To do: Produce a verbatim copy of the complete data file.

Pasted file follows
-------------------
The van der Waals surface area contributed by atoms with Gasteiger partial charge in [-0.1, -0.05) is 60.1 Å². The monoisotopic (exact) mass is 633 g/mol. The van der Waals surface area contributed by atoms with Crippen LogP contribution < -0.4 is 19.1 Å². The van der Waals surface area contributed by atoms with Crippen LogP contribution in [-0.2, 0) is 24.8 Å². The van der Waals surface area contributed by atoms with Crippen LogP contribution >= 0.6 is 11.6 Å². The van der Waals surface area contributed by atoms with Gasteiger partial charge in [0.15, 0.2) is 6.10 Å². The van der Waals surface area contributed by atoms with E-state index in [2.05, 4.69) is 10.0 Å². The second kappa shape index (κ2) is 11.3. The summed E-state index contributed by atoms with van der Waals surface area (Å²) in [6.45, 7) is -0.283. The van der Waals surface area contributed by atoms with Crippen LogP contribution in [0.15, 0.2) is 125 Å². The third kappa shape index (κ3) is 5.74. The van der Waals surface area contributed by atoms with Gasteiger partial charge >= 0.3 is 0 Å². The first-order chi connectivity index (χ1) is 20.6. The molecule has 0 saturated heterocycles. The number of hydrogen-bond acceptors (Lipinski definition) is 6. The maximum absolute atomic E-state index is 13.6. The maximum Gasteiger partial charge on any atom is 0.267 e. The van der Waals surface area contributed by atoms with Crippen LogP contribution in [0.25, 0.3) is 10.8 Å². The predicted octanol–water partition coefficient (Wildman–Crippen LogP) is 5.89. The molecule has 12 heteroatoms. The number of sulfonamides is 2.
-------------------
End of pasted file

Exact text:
The van der Waals surface area contributed by atoms with Gasteiger partial charge in [-0.1, -0.05) is 60.1 Å². The monoisotopic (exact) mass is 633 g/mol. The van der Waals surface area contributed by atoms with Crippen LogP contribution < -0.4 is 19.1 Å². The van der Waals surface area contributed by atoms with Crippen LogP contribution in [-0.2, 0) is 24.8 Å². The van der Waals surface area contributed by atoms with Crippen LogP contribution >= 0.6 is 11.6 Å². The van der Waals surface area contributed by atoms with Gasteiger partial charge in [0.15, 0.2) is 6.10 Å². The van der Waals surface area contributed by atoms with E-state index in [2.05, 4.69) is 10.0 Å². The second kappa shape index (κ2) is 11.3. The summed E-state index contributed by atoms with van der Waals surface area (Å²) in [6.45, 7) is -0.283. The van der Waals surface area contributed by atoms with Crippen LogP contribution in [0.15, 0.2) is 125 Å². The third kappa shape index (κ3) is 5.74. The van der Waals surface area contributed by atoms with Gasteiger partial charge >= 0.3 is 0 Å². The first-order chi connectivity index (χ1) is 20.6. The molecule has 0 saturated heterocycles. The number of hydrogen-bond acceptors (Lipinski definition) is 6. The maximum absolute atomic E-state index is 13.6. The maximum Gasteiger partial charge on any atom is 0.267 e. The van der Waals surface area contributed by atoms with Crippen LogP contribution in [0.25, 0.3) is 10.8 Å². The predicted octanol–water partition coefficient (Wildman–Crippen LogP) is 5.89. The molecule has 12 heteroatoms. The number of sulfonamides is 2.